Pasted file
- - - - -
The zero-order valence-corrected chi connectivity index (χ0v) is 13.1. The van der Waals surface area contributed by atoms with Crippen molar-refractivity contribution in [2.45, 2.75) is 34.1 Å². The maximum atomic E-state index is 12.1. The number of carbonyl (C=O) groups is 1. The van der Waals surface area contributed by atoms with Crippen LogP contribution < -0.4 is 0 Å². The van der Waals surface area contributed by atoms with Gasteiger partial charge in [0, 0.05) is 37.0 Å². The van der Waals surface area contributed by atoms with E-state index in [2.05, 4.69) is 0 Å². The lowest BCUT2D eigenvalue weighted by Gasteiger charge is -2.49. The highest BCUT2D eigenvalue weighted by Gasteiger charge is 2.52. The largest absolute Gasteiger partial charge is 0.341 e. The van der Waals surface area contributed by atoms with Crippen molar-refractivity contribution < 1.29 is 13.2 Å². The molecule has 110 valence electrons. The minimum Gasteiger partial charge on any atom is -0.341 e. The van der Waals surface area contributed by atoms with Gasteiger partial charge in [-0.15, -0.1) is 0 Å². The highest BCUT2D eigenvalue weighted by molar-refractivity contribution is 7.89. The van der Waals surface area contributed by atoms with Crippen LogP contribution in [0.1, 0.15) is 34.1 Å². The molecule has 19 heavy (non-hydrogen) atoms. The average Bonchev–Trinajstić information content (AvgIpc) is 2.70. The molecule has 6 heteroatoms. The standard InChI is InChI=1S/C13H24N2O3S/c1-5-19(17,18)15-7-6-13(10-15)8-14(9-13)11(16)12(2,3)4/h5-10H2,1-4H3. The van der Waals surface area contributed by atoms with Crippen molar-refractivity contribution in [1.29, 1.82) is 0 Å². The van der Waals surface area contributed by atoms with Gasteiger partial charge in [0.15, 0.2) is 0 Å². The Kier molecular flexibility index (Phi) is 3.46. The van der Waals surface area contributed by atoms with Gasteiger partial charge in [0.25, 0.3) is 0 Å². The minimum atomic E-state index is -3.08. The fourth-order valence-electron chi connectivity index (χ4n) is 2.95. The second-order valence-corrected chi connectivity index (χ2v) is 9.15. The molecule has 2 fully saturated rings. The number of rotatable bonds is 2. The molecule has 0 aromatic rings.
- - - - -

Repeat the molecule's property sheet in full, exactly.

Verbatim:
The zero-order valence-corrected chi connectivity index (χ0v) is 13.1. The van der Waals surface area contributed by atoms with Crippen molar-refractivity contribution in [2.45, 2.75) is 34.1 Å². The maximum atomic E-state index is 12.1. The number of carbonyl (C=O) groups is 1. The van der Waals surface area contributed by atoms with Crippen LogP contribution < -0.4 is 0 Å². The van der Waals surface area contributed by atoms with Gasteiger partial charge in [0, 0.05) is 37.0 Å². The van der Waals surface area contributed by atoms with E-state index in [2.05, 4.69) is 0 Å². The lowest BCUT2D eigenvalue weighted by Gasteiger charge is -2.49. The highest BCUT2D eigenvalue weighted by Gasteiger charge is 2.52. The largest absolute Gasteiger partial charge is 0.341 e. The van der Waals surface area contributed by atoms with Crippen molar-refractivity contribution < 1.29 is 13.2 Å². The molecule has 110 valence electrons. The minimum Gasteiger partial charge on any atom is -0.341 e. The van der Waals surface area contributed by atoms with Gasteiger partial charge in [-0.15, -0.1) is 0 Å². The highest BCUT2D eigenvalue weighted by molar-refractivity contribution is 7.89. The van der Waals surface area contributed by atoms with Crippen LogP contribution in [0.1, 0.15) is 34.1 Å². The molecule has 19 heavy (non-hydrogen) atoms. The average Bonchev–Trinajstić information content (AvgIpc) is 2.70. The molecule has 6 heteroatoms. The standard InChI is InChI=1S/C13H24N2O3S/c1-5-19(17,18)15-7-6-13(10-15)8-14(9-13)11(16)12(2,3)4/h5-10H2,1-4H3. The van der Waals surface area contributed by atoms with Crippen molar-refractivity contribution in [1.29, 1.82) is 0 Å². The van der Waals surface area contributed by atoms with Gasteiger partial charge in [0.15, 0.2) is 0 Å². The Kier molecular flexibility index (Phi) is 3.46. The van der Waals surface area contributed by atoms with Gasteiger partial charge in [0.25, 0.3) is 0 Å². The minimum atomic E-state index is -3.08. The fourth-order valence-electron chi connectivity index (χ4n) is 2.95. The second-order valence-corrected chi connectivity index (χ2v) is 9.15. The molecule has 2 fully saturated rings. The number of rotatable bonds is 2. The molecule has 0 aromatic rings.